Names connected to Pars have been detected in more ancient inscriptions found in Mesopotamia. Parashi, Parahashi, and Marhashi are the names used for a land in the East. The most ancient of these documents is an inscription by Lugal-Anne Mundu, the Sumerian king of Adab who lived in about the middle of the third millennium B.C. The inscription mentions the name Parashi. Thereafter, the name is repeated in other Mesopotamian inscriptions. Inscriptions attributed to Sargon I, the king of Akkad in the fourth century of the second millennium B.C., uses such names as Barakhshum, Barakhshi, Parashi, Marhashi, and Markhashi.
Parhasi is mentioned in Strabo’s report as an early form of Persian. Such names as Pars and Parth seem to have the same origin, having been derived from a more ancient origin as Partha. The name Pars has been also seen in Assyrian inscriptions. Names denoting Pars were recorded in a number of Assyrian inscriptions such as those of Shalmansar/Salmansar III (843 B.C.), Shamashi AD IV (821 B.C.), and Sargon II (714 B.C.). The Sargon II inscription, which is a report of war in Urartu, mentions Pars four times as Parsuash. Parsuash was the place where Sargon crossed or met some people.
Different word structures related to Pars continued in such languages as Babylonian, Assyrian, and Elamite. Then, such variations as Parsua, Parsavah, Parsava, Parsavash, Parsumash, and Parsavan appeared. The Assyrian cuneiform usually adds a differentiating sign for all these deflections, which clearly shows that all these names were used for a country and its people, not a tribe or a town.
The name Parsavan has continued into our time as Parsivan or Farsivan among a group of people who call themselves by that name and speak Persian. They live in the northwest of present-day Pakistan, close to the Afghanistan border. Diakonov considers such names as Pashtu or Pashtun, now used for a language in south Afghanistan, to have derived from Parsava and Parsavan.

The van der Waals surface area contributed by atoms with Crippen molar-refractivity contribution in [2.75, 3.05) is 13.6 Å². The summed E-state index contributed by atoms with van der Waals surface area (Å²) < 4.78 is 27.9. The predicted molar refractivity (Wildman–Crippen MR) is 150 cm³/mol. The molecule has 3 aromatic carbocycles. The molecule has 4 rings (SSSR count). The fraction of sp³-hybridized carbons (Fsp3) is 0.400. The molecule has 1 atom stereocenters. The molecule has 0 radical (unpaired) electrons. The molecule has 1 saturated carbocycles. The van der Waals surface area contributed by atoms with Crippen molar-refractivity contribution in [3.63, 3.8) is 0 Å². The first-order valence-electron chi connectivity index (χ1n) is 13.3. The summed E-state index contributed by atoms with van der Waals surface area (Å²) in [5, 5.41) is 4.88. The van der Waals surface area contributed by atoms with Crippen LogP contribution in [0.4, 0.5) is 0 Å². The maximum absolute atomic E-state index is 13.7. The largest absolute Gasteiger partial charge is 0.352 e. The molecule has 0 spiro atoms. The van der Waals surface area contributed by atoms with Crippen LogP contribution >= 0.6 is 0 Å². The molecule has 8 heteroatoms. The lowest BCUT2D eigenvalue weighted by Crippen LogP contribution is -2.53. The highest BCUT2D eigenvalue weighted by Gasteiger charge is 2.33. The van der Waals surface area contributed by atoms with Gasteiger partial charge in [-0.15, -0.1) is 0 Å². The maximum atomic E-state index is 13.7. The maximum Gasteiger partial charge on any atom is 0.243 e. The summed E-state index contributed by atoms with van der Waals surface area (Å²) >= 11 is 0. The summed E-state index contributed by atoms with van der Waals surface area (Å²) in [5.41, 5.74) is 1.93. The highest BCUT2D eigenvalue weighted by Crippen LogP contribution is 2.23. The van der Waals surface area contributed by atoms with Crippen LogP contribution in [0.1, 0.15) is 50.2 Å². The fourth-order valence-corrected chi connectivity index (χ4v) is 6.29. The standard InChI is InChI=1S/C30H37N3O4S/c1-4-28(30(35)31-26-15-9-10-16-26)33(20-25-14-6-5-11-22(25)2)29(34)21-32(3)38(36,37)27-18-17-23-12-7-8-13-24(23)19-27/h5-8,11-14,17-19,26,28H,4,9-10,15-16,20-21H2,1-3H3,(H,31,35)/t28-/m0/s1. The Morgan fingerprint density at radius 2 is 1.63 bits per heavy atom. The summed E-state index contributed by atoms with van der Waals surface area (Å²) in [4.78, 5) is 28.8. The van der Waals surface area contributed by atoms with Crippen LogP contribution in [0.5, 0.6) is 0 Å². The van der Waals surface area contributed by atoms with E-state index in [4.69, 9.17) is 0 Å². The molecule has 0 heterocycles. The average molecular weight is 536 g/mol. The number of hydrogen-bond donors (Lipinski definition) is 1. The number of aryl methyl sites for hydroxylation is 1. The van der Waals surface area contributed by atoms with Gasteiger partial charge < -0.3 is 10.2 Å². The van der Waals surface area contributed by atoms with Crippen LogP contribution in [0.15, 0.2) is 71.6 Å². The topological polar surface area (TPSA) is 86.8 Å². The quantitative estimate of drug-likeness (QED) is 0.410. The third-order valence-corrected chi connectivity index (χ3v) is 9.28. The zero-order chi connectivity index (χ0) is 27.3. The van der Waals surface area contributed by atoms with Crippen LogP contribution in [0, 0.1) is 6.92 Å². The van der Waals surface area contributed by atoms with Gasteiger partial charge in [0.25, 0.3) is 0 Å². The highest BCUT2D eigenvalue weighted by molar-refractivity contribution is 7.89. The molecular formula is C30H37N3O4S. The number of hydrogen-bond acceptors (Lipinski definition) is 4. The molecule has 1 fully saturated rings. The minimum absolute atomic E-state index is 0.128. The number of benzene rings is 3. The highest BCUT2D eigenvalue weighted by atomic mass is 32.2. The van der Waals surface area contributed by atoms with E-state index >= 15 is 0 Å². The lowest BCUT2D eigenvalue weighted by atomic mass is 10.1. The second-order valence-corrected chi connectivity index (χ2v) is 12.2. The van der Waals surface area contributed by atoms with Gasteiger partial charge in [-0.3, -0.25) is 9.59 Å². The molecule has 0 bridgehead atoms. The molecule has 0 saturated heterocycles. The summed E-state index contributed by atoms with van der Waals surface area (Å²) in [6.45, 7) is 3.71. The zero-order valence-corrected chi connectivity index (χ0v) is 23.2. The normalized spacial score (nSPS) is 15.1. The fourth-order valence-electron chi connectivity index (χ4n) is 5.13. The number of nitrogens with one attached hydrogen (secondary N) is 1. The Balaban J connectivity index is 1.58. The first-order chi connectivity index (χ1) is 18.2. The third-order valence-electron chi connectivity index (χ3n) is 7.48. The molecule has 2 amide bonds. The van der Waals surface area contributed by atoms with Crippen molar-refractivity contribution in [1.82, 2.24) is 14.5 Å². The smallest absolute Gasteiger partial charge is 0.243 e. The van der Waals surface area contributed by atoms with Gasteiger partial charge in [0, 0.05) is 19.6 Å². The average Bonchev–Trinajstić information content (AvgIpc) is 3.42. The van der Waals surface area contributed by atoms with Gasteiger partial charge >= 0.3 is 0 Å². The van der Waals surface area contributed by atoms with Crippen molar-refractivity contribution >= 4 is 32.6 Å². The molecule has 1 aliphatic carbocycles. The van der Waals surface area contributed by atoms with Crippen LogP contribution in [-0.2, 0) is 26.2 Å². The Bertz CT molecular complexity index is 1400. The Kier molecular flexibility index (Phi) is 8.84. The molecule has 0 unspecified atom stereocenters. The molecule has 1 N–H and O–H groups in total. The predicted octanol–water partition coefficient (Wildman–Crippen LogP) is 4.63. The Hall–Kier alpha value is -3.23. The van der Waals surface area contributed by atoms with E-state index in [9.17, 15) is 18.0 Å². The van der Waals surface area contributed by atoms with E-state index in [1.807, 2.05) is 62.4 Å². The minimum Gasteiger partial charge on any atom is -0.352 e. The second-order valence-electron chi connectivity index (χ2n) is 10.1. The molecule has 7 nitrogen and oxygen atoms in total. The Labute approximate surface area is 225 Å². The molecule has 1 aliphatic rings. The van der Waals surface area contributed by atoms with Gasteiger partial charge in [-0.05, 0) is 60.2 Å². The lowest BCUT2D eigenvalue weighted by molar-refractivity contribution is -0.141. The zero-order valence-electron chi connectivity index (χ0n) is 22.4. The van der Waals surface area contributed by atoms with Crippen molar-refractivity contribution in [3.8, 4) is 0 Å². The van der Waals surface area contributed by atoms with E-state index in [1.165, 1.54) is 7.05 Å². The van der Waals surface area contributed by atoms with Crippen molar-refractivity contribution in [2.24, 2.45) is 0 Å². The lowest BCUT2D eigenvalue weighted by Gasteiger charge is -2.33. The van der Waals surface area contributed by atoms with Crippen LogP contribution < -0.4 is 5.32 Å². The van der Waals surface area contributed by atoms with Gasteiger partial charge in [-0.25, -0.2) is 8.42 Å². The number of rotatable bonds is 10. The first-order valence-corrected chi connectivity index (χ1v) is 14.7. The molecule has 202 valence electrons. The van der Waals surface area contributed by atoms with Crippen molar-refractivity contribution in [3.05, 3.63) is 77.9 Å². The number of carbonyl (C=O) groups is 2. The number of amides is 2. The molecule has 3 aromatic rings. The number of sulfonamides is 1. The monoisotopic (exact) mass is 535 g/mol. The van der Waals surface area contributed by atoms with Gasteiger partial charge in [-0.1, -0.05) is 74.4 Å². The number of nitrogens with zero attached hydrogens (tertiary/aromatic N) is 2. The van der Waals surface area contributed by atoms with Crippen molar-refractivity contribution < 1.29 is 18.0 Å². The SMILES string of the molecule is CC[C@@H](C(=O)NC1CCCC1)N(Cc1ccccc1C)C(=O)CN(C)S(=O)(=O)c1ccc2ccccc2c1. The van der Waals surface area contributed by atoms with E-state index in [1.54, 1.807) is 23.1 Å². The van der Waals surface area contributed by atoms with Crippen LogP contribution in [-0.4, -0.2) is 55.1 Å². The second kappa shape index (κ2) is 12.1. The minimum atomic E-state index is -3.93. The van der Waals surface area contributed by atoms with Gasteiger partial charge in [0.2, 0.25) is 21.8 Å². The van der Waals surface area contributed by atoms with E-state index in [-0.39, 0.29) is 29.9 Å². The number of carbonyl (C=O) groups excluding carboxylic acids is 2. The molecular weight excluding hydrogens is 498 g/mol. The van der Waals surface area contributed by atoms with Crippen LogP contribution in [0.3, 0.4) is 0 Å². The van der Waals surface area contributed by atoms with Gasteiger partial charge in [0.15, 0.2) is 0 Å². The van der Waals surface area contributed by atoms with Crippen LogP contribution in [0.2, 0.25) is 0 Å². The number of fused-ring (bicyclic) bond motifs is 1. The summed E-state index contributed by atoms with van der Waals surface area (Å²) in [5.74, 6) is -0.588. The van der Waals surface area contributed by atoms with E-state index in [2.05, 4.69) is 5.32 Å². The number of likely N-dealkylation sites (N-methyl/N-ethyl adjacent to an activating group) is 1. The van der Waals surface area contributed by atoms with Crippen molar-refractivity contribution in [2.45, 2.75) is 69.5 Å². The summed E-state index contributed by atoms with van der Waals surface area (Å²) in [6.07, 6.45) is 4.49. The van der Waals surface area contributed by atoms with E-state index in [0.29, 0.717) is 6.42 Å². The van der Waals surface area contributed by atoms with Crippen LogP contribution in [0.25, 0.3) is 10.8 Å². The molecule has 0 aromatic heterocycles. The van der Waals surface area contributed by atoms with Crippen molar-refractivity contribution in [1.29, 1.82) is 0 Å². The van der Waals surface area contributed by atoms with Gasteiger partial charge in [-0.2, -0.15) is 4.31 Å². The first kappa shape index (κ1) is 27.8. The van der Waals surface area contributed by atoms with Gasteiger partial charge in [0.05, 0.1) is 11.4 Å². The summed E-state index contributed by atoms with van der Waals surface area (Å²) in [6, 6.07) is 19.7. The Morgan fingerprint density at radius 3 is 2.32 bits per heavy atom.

The name Pars has also been mentioned in new Babylonian inscriptions. One such inscription recording the chronology of the Nabunid/Nabunidus’ kingdom (the last king of new Babylon) and the first year of the rule of Cyrus the Great refers to Cyrus as “king of Anshan” and “king of Pars.” The name of Cyrus is first mentioned as the “king of Anshan” in this inscription and it comes chronologically in the sixth year of Nabunid’s rule (550–549 B.C.). For the second time he is called “king of Pars” in a record of events in the ninth year of Nabunid’s rule (547–546 B.C.).
The name Persia became common after it was introduced by Achaemenid kings and used through the dynasty’s history. It also found its way into Western and Eastern languages after some phonetic changes. Persian and Arabic texts dating back to the middle centuries of the third millennium B.C. have usually recorded the name as Fars which is apparently an evolved (not Arabized) form of the ancient term Pars.
5. Name of Iran and Pars in post-Achaemenid documents
As far as we know, the name Iran or its synonyms are seldom used in Seleucid, Ashkanid, or Parthian inscriptions. Nobody knows by which name the Ashkanids called their country. Some researchers like Gutschmid, Joseph Marqurat, or Ernest Herzfeld believed read the name Arya on a coin minted by the Ashkanid king Gotarzes II (40–51 AD). Later studies, however, have shown that they had misread the name Arashk.
According to Marqurat, the name Arik corresponds to Khorasan in the geography book written by Moses of Chorene (Armenian historian of the 5th century AD). The combination of Arik Parth (Aryan Parth/Iranian Parth) has also been common. Despite the Parthian’s relative silence about the name of Iran/Aryan, their eastern neighbor, Kushans, did use this name. Kanishka, the Kushan king in the first century AD, used the name Arya (Aryan/Iranian) for one of the two languages mentioned in the inscription.